I am finishing the warp with a pattern I made up, using both heddled and unheddled pick up together.  I'll have at least a little strip of belt I can use for something, and getting good practice in.  The next warp will be some hand-dyed carpet warp with some solid mercerized cotton, to learn how to weave letters.

I've spent the evenings binge-watching bad t.v., and knitting some fun socks.  I bought this yarn from a sale bin a few years ago, and felt like using it up this week.  I started toe-up, two circulars, and have just turned the heels.  I'm using a lace pattern from the newest issue of Interweave Knits, from the yummy patterns they have for weddings.  I'd love to make the lace sweater I've borrowed this little pattern from, make it longer, and out of something soft, like JaggerSpun Zephyr, that lovely 50% wool-50% silk yarn.  Meanwhile, the socks are just easy enough to watch t.v., and just difficult enough to enjoy.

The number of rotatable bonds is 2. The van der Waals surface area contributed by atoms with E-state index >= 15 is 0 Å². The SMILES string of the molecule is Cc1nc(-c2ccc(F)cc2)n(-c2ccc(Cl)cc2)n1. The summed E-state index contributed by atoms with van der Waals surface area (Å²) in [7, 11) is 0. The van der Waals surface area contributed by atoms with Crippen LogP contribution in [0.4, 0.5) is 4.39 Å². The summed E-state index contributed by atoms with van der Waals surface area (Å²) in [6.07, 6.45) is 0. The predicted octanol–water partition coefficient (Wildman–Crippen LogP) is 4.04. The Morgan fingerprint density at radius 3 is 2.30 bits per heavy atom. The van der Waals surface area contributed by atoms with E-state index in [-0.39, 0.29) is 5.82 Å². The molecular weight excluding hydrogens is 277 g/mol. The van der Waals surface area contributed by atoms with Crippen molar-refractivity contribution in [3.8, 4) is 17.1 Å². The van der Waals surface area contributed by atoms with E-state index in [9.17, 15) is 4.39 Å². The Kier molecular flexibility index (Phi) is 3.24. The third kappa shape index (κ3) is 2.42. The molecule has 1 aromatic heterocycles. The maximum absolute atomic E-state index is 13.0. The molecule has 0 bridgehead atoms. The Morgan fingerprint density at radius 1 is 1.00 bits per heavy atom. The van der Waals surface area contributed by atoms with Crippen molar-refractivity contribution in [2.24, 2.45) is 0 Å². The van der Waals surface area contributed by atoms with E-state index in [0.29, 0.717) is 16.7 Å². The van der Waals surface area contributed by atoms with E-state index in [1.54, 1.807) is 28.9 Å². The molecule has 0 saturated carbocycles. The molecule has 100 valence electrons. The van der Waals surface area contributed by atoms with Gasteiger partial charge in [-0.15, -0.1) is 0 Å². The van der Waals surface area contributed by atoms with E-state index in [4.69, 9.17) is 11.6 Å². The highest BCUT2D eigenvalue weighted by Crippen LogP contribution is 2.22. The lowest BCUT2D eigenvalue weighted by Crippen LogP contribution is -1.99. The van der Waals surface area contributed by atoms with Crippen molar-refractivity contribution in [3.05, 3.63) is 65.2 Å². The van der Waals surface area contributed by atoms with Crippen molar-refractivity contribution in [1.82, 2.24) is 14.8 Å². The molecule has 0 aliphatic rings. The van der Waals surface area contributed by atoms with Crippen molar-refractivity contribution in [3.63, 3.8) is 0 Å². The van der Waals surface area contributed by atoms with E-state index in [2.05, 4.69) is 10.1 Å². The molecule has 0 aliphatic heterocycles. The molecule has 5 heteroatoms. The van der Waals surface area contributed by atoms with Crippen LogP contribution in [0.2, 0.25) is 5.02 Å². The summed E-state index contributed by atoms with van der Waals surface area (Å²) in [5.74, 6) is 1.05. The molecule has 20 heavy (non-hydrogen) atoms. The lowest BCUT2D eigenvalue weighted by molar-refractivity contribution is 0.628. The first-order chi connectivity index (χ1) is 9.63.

C'mon, clouds!  Go away!  Bella and I want to play!  Or I'll just have to weave...

Thursday, January 26, 2017

Fiber in the Family

This week, I had a lovely 3-day weekend, because this coming weekend, we have weekend classes.  If you've ever wanted to take a class at John C. Campbell Folk School, and thought it was too expensive, take a weekend class!  Much less expensive, and way more bang for your buck.  Plus, if you're my buddy, you can stay at my house for free!  You'd still have to pay for meals at the school, because I won't be home to cook for you.
  Anyway, three day weekend:  I put a new warp on the inkle loom, and quickly fell in love with it.  I used the pattern generator I mentioned last post, and it worked!  Sixty-one threads is almost too much for this little loom, and I have to be careful advancing the warp, but I do love it!